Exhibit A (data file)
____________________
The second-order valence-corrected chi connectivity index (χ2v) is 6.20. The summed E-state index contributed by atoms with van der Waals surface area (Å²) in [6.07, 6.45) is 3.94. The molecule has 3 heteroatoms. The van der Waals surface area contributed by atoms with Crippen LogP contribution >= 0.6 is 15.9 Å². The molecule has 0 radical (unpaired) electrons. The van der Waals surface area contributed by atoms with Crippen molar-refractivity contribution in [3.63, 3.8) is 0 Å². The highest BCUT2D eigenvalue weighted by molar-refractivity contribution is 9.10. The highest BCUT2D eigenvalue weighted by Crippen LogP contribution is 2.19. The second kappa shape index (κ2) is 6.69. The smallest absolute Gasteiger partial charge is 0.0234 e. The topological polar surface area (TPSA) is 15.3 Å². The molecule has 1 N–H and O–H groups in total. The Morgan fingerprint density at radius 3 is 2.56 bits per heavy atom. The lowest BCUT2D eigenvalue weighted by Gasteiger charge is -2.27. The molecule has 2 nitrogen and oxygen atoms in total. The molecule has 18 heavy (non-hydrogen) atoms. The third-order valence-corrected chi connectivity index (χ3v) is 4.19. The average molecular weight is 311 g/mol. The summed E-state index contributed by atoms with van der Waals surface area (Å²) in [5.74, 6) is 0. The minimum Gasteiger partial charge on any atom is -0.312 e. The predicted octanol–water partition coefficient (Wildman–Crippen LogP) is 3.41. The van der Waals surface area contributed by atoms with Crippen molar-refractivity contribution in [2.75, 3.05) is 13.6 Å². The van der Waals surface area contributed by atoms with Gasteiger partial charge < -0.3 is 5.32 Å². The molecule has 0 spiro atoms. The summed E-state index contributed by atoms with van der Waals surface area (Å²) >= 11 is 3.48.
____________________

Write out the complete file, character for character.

The second-order valence-corrected chi connectivity index (χ2v) is 6.20. The summed E-state index contributed by atoms with van der Waals surface area (Å²) in [6.07, 6.45) is 3.94. The molecule has 3 heteroatoms. The van der Waals surface area contributed by atoms with Crippen LogP contribution >= 0.6 is 15.9 Å². The molecule has 0 radical (unpaired) electrons. The van der Waals surface area contributed by atoms with Crippen molar-refractivity contribution in [3.63, 3.8) is 0 Å². The highest BCUT2D eigenvalue weighted by molar-refractivity contribution is 9.10. The highest BCUT2D eigenvalue weighted by Crippen LogP contribution is 2.19. The second kappa shape index (κ2) is 6.69. The smallest absolute Gasteiger partial charge is 0.0234 e. The topological polar surface area (TPSA) is 15.3 Å². The molecule has 1 N–H and O–H groups in total. The Morgan fingerprint density at radius 3 is 2.56 bits per heavy atom. The lowest BCUT2D eigenvalue weighted by Gasteiger charge is -2.27. The molecule has 2 nitrogen and oxygen atoms in total. The molecule has 18 heavy (non-hydrogen) atoms. The third-order valence-corrected chi connectivity index (χ3v) is 4.19. The average molecular weight is 311 g/mol. The summed E-state index contributed by atoms with van der Waals surface area (Å²) in [5.74, 6) is 0. The minimum Gasteiger partial charge on any atom is -0.312 e. The predicted octanol–water partition coefficient (Wildman–Crippen LogP) is 3.41. The van der Waals surface area contributed by atoms with Crippen molar-refractivity contribution in [2.75, 3.05) is 13.6 Å². The van der Waals surface area contributed by atoms with Gasteiger partial charge < -0.3 is 5.32 Å². The molecule has 0 spiro atoms. The summed E-state index contributed by atoms with van der Waals surface area (Å²) >= 11 is 3.48.